Saturday 28 September 2013

Back to school

So, after my epic weekend of exploration, I remembered that I was actually here for a reason (doh), and that I had better get some reading done in readiness for 'school', as they call it over here, on Monday. I was a little nervous - having swapped numerous emails I was about to meet my collaborators.

I needn't have worried. Professor Greenwood (Spencer), is the nicest guy on the planet! He met me in the foyer of the Atlantic Veterinary College (part of the University of Prince Edward Island, or UPEI for short), I was bound to get lost if I tried to find his office myself. After a brief tour of the AVC, and the biomedical sciences department, where he is based, I finally got to see the The Lobster Science Centre.. it is made up of 2 labs, and I was given an office space so I could store my stuff. 

We Skyped Andrew (my supervisor), to set some aims for my time here, and agreed that I would be shadowing his lab technician Adam Acorn for the most part, starting with some RNA extractions, and setting up a qPCR (basically, ways of amplifying DNA so that you can use it to detect pathogens or certain genes, which may be expressed in conjunction with a disease). Their labs are amazing, they are so high tech and I'm in awe, just staring at everything, they have several different grants and projects going on at once, from lobster pathogens such as Gaffkaemia, Bumper Car Disease and White Spot Syndrome Virus, to crab diseases such as Bitter Crab Disease (caused by Hematodinium spp.). To my non-crustacea loving friends, this will all be total jibberish, so apologies! They also work on none-crustacea diseases, such as Crypto, which causes stomach bugs.. details of which can be found here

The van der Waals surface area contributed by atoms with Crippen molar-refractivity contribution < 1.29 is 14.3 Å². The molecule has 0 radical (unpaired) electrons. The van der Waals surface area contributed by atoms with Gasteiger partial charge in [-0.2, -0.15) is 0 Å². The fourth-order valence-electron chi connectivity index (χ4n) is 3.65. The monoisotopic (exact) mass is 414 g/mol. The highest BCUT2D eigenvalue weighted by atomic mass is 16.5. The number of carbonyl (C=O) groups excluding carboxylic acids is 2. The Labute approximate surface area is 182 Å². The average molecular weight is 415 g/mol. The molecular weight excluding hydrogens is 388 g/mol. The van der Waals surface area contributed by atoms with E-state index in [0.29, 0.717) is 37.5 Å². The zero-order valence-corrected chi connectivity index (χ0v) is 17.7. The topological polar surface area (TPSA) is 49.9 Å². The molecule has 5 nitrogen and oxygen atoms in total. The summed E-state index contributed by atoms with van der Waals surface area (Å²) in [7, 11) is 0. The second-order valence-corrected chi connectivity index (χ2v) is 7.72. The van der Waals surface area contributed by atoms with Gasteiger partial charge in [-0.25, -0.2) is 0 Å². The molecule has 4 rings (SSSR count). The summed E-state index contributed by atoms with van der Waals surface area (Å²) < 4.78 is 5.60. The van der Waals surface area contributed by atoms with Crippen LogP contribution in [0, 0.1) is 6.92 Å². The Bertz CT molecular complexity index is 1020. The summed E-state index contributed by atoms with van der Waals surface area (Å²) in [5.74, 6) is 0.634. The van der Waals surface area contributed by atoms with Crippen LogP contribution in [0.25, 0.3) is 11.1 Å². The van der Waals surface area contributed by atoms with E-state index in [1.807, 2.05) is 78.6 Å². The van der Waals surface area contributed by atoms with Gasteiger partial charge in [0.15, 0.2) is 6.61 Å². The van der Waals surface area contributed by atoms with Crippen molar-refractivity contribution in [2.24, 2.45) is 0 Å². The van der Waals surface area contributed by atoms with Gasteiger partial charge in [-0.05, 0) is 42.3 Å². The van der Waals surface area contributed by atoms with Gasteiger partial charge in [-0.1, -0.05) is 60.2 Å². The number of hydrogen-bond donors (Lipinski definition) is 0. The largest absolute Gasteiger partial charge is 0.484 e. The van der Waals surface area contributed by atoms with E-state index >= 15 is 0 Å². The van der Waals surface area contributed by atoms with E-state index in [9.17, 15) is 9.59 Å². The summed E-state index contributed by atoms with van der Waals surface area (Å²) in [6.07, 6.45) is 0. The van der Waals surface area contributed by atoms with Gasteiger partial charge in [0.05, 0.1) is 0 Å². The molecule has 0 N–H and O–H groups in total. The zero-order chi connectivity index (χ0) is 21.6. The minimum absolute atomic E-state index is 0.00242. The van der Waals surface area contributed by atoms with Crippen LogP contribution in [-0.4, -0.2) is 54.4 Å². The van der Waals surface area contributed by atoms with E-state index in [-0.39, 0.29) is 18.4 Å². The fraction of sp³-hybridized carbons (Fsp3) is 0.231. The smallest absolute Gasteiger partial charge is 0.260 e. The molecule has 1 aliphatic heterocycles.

In the labs they have 'robots', which I've never seen before - basically machines that do everything, from pipetting out a mastermix for a qPCR, to adding in the samples. This is mind blowing (and expensive!), great for speeding up extractions, PCR and other analysis of high volume samples, and at the same time, eliminating human error. This is excellent for the hundreds of samples they receive to test for other institutions, however, as a student, despite my admiration, I can't help but feel that you lose the 'science' of some things, ie. the breakdown of reactions, and exactly what goes into a PCR mix to make it work. I feel that when you are learning as a student, manually might be better, to give a better understanding later on.